Filed under: Reissues , Issue 21 , 2000 releases, 1968 releases

Related artist(s): The Insect Trust

More info

Latest news

2018-05-14
Glenn Branca RIP – Experimental guitarist and composer Glenn Branca has died at the age of 69. He was known for compositions featuring large ensembles of guitars, and for the use of feedback. He founded his band Theoretical Girls in the mid-70s as an art-punk answer to what he saw as the increasing commercialization of punk music. His compositions were highly influential, with such figures as David Bowie, Thurston Moore, and John Lurie among his fans. » Read more

2018-04-05
OBEY Convention XI Set for May 24-28 in Halifax – As the 2018 festival season rapidly approaches, we’d like you to be aware of a real treasure of diverse and creative music that’s going to take place in Halifax, Nova Scotia, next month. The OBEY Convention is on its 11th outing, and features a wide range of artists from around the world. From avant-industrial noise to experimental takes on Classical Chinese music, from chamber jazz to doom metal, from ambient soundscapes to Canadian First Nations drumming, you’d be hard pressed to find a festival with more variety in sound anywhere in the world. » Read more

2018-04-04
Close to the Rain Festival in Bergen Announces Lineup – Now in its second year, the Close to the Rain Festival of progressive music is scheduled to take place in Bergen, Norway, on June 7 - 9. They've got an amazing slate of bands lined up, including such powerhouses as Anekdoten, Major Parkinson, Arabs in Aspic, Tusmørke, and many more. » Read more

2018-03-01
Seaprog 2018 Artist Announcements Raise Festival's Profile – Seattle's Seaprog festival has been going since 2013, and the 2018 edition features a slate of artists that's sure to bring more attention to the event. Cheer-Accident, Bubblemath, and Free Salamander Exhibit are in the first round announcement of performers. In keeping with their tradition of focusing on regional artists, they will also present a number of artists from Washington and Oregon. [Edit: Just added: Inner Ear Brigade] » Read more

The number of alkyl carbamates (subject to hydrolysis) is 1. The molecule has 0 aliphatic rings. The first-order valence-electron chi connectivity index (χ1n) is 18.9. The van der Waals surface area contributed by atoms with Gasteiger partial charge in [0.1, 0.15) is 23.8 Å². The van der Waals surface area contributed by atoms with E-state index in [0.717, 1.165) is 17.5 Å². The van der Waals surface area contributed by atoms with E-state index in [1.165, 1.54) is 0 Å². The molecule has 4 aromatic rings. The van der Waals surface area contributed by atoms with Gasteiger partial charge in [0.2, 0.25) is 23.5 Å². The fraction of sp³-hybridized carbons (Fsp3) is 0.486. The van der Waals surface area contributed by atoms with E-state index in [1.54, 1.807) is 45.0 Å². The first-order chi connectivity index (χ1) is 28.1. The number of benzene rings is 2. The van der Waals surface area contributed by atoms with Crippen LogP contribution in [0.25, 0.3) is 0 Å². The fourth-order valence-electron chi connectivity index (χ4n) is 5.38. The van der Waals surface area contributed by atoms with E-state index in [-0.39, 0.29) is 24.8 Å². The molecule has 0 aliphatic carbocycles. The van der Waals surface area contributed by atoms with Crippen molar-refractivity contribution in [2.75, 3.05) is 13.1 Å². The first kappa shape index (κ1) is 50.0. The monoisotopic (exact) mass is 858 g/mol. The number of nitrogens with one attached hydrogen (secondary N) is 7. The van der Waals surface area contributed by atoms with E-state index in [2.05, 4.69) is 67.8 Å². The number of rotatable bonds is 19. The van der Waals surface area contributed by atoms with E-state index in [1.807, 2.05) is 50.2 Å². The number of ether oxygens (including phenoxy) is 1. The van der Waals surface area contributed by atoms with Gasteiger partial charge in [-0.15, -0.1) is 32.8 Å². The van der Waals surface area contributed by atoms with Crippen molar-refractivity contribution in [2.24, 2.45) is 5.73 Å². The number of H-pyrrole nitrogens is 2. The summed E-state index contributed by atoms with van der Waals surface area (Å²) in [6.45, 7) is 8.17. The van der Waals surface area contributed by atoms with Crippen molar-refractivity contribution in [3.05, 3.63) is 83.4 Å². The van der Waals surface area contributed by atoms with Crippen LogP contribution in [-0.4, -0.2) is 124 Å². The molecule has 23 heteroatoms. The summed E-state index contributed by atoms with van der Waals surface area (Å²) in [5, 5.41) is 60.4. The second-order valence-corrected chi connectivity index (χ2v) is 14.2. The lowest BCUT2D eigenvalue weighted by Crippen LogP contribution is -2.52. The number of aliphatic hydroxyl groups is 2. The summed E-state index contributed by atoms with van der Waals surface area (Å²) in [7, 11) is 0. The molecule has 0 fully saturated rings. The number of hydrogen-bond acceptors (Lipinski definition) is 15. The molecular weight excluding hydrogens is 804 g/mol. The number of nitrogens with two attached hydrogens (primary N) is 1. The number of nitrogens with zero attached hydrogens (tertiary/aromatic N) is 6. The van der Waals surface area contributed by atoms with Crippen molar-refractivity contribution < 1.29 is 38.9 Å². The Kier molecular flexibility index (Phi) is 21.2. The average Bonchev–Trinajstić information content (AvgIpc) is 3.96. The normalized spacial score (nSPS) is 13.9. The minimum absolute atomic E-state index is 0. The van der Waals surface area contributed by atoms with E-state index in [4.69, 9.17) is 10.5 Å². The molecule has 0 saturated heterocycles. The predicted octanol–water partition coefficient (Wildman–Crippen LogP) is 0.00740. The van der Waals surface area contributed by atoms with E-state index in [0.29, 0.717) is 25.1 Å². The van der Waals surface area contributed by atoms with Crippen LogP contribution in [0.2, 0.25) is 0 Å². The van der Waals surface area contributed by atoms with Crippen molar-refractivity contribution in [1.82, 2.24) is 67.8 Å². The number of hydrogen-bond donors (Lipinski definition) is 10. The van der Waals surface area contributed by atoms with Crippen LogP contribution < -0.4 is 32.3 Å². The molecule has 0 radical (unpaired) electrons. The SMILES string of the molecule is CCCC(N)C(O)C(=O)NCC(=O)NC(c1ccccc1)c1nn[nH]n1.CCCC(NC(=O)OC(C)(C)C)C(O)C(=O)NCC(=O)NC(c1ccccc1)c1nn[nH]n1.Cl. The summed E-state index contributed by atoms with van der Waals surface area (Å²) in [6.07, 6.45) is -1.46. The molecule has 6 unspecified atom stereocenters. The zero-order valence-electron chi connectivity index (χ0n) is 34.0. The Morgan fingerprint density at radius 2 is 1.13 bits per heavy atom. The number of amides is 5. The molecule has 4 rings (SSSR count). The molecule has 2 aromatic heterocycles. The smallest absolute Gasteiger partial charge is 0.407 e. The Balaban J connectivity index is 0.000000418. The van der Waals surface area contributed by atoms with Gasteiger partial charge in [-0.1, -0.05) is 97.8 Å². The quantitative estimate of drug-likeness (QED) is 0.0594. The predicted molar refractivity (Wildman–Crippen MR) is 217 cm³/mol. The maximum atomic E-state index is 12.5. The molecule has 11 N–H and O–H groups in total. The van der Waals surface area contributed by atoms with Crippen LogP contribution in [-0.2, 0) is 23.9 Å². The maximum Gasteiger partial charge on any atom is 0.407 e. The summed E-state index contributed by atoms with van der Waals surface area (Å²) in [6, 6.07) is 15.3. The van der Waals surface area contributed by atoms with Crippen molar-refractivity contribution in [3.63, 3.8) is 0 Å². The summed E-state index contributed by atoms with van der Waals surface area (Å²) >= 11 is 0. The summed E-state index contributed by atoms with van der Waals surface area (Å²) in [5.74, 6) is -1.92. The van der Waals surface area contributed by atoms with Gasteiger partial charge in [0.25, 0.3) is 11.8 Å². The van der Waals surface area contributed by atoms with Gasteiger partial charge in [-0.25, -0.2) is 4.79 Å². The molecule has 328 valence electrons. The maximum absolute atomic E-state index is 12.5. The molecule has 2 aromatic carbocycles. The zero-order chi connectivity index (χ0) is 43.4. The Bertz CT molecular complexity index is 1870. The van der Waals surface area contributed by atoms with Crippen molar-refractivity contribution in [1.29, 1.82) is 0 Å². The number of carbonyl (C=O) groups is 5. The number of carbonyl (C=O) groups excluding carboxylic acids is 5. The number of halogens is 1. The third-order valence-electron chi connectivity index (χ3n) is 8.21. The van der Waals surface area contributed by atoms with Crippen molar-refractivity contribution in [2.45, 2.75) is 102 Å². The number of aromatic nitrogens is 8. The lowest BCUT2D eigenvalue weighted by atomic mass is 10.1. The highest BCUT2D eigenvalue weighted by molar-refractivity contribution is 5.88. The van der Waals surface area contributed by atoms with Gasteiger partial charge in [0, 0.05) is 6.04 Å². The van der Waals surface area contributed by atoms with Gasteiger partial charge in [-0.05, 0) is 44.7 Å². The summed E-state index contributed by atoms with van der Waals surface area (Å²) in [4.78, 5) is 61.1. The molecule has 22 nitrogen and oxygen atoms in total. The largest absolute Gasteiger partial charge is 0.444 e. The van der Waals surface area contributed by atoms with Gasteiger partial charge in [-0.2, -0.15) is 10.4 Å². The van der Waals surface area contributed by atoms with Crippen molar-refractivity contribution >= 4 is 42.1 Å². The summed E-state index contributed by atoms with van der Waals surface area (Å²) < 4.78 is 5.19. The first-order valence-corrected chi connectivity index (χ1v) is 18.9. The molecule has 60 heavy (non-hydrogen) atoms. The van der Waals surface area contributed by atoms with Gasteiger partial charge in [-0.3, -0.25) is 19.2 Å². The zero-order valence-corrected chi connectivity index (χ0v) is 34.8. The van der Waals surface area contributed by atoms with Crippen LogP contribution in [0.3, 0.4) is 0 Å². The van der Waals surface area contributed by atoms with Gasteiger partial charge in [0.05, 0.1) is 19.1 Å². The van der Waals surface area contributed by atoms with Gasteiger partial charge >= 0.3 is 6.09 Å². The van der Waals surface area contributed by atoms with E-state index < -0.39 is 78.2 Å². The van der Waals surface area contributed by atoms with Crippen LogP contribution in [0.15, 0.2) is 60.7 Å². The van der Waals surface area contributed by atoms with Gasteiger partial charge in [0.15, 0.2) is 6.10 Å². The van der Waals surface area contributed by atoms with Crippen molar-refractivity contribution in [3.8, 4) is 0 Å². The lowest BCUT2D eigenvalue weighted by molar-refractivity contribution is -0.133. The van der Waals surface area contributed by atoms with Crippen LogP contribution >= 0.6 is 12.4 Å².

2018-02-26
Adelbert von Deyen RIP – Word reaches us that German electronic musician Adelbert von Deyen has died. His recorded legacy reaches back to 1978, when Sky Records released Sternzeit. Von Deyen, who was born October 25, 1953 in Süderbrarup, was also known as a painter and graphic artist. » Read more


Previously in Exposé...

Tod Dockstader / David Lee Myers - Bijou – Tod Dockstader is one of the grand old men of electro-acoustic music, and on Bijou he is teamed with David Lee Myers, who performs on “feedback machines.” From the cover to the booklet to...  (2006) » Read more

Lunar Chateau - Lunar Chateau – Lunar Chateau is a new band from the United States formed by the Sekulovich brothers, Novak (keyboards and vocals), Paul (bass guitar and lead vocals), and Milo (drums). Based on this information you...  (1995) » Read more

Brunnen - Swoon – <crickets> — that’s either the typical response to the question “Any Brunnen fans in the audience?” or an accurate description of the third track on this CD. Brunnen is...  (2011) » Read more

Finisterre - In Limine – Still spacey, ethereal and sublime, Finisterre are one of the most interesting of the new Italian groups, skirting the Marillion school that so many are fond of and embracing that refined subtlety I...  (1997) » Read more

Cage - Secret Passage – There’s nothing new about a progressive rock band sounding a bit like classic Genesis, and unless you have a categorical dislike of bands that sound a bit like classic Genesis, Cage has a lot to...  (2011) » Read more



Listen & discover



Print issues